Cold & Flu Medication: High Blood Pressure | Health Eagle

Cold & Flu Medication: High Blood Pressure

by Kimberly Hays May 3rd, 2024 | Health Observance
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High Blood Pressure

When we get a cold or the flu, the first thing we normally do is reach for over the counter medications for relief of the symptoms. These medications are not completely off limits, but you should choose them wisely in order to keep your blood pressure in check. Multi-symptom cold and flu medications usually contain a decongestant, which will restrict blood vessels and cause the blood pressure to go up. Instead, make more careful choices for your treatment.

There are newer formulas that are developed specifically for those with hypertension (high blood pressure) and heart disease. Check the boxes, or consult your pharmacist to be certain. Though these drugs do not contain a decongestant, they do contain other powerful drugs, and you should be careful by following the dosage to a tee, and not take a dose earlier than prescribed or take extra medication if you are not feeling relief.

Since decongestants are the most harmful ingredient for those with high blood pressure, you can try some alternatives to relieve your stuffy nose. Saline nose spray is very effective in clearing the sinuses, as well as using a cool mist humidifier which will add moisture to your home and help with a stuffy nose as well as coughing and chest congestion.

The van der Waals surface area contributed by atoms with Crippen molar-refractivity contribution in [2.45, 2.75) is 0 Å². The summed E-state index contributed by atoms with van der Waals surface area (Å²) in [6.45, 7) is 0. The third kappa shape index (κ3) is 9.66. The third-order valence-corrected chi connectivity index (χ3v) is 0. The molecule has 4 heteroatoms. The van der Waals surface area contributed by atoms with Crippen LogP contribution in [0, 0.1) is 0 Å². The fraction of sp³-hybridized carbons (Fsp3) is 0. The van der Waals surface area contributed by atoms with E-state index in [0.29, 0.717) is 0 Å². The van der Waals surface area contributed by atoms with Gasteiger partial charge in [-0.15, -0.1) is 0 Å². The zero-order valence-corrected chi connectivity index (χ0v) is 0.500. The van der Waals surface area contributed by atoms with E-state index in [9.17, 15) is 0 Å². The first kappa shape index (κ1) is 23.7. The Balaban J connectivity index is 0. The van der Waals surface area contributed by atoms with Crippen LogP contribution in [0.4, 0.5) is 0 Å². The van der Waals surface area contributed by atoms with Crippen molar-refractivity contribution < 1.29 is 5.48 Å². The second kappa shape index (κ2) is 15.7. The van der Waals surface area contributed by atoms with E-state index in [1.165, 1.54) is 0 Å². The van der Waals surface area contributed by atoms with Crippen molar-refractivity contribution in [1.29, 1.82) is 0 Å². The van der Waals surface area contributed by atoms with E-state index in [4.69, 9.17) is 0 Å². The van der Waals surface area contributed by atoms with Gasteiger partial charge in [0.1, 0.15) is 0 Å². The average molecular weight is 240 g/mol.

To relieve other symptoms, you can use an over the counter pain reliever, which is also a fever reducer, that will also reduce pain of a headache or a sore throat, and ease muscle aches. Do check with your doctor before making a choice on what is best for you take, like aspirin or Tylenol, especially if you are already on an aspirin regimen, or taking other prescription medications that may interact with them. Aside from these medications, drinking plenty of fluids and getting a lot of rest should have you feeling better in no time.

If your symptoms remain for more than 10 days, be sure to see your doctor, because a respiratory infection may have developed, and you will need to be examined to determine if a prescription medication is needed to help you get well.

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All health and medical information is provided for educational purposes and is not meant to replace the medical advice or treatment of your healthcare professional.